• Inter-grader variability scoring of the PG-SGA since the physical exam was completed by different staff members
  • No sure how the PG-SGA cutoff values reported in the Results section were selected. It might have been helpful if more information was provided on the sensitivity and specificity for a range of different cutoff values, since the diagnostic test is based on a continuous measurement
  • Although the ROC analysis sheds some light on the predictive power of PG-SGA scores, it would have been helpful if it was compared with another test, such as the purely objective nutritional inflammatory status (NIS) ratio mentioned in Discussion.
Quality Criteria Checklist: Primary Research
Relevance Questions
  1. Would implementing the studied intervention or procedure (if found successful) result in improved outcomes for the patients/clients/population group? (Not Applicable for some epidemiological studies) Yes
  2. Did the authors study an outcome (dependent variable) or topic that the patients/clients/population group would care about? Yes
  3. Is the focus of the intervention or procedure (independent variable) or topic of study a common issue of concern to dieteticspractice? Yes
  4. Is the intervention or procedure feasible? (NA for some epidemiological studies) Yes
 
Validity Questions
1. Was the research question clearly stated? Yes
  1.1. Was (were) the specific intervention(s) or procedure(s) [independent variable(s)] identified? Yes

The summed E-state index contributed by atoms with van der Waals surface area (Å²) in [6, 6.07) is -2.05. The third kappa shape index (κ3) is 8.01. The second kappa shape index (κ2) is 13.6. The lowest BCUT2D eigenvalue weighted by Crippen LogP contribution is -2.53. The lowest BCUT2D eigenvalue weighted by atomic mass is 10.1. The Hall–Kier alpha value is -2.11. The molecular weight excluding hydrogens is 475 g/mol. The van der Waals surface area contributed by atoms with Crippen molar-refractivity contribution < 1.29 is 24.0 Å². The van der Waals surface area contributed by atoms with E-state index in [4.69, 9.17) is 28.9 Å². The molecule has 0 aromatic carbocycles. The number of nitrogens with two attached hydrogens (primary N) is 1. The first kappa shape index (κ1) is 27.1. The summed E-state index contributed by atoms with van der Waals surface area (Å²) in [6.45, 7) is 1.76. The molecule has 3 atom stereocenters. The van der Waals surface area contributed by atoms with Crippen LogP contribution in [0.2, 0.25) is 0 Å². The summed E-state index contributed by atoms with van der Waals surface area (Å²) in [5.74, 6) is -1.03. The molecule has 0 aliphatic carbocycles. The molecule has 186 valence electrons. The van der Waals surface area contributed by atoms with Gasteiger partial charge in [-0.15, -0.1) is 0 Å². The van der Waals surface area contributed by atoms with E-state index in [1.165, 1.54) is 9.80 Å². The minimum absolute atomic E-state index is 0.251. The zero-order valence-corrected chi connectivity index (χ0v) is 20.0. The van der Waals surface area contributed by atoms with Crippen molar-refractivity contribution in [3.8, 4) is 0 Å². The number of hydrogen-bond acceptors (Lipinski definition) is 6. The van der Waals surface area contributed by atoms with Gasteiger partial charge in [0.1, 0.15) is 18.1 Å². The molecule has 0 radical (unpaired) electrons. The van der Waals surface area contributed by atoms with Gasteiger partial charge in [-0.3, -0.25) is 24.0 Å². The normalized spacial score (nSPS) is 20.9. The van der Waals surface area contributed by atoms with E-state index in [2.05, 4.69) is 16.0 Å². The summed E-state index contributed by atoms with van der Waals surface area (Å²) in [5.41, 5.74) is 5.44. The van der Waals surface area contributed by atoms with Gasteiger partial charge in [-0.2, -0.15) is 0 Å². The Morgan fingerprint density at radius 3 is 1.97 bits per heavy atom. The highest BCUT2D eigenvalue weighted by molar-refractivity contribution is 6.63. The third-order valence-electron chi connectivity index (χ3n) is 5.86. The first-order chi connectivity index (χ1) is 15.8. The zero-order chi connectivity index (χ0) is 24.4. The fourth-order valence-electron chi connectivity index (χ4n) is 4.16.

1.2. Was (were) the outcome(s) [dependent variable(s)] clearly indicated? Yes
  1.3. Were the target population and setting specified? Yes
2. Was the selection of study subjects/patients free from bias? Yes
  2.1. Were inclusion/exclusion criteria specified (e.g., risk, point in disease progression, diagnostic or prognosis criteria), and with sufficient detail and without omitting criteria critical to the study? Yes
  2.2. Were criteria applied equally to all study groups? Yes
  2.3. Were health, demographics, and other characteristics of subjects described? Yes
  2.4. Were the subjects/patients a representative sample of the relevant population? ???
3. Were study groups comparable? No
  3.1. Was the method of assigning subjects/patients to groups described and unbiased? (Method of randomization identified if RCT) Yes
  3.2. Were distribution of disease status, prognostic factors, and other factors (e.g., demographics) similar across study groups at baseline? No
  3.3. Were concurrent controls or comparisons used? (Concurrent preferred over historical control or comparison groups.) No
  3.4. If cohort study or cross-sectional study, were groups comparable on important confounding factors and/or were preexisting differences accounted for by using appropriate adjustments in statistical analysis? N/A
  3.5. If case control study, were potential confounding factors comparable for cases and controls? (If case series or trial with subjects serving as own control, this criterion is not applicable.) N/A
  3.6. If diagnostic test, was there an independent blind comparison with an appropriate reference standard (e.g., "gold standard")? No
4. Was method of handling withdrawals described? N/A
  4.1. Were follow-up methods described and the same for all groups? N/A
  4.2. Was the number, characteristics of withdrawals (i.e., dropouts, lost to follow up, attrition rate) and/or response rate (cross-sectional studies) described for each group? (Follow up goal for a strong study is 80%.) N/A
  4.3. Were all enrolled subjects/patients (in the original sample) accounted for? Yes
  4.4. Were reasons for withdrawals similar across groups? N/A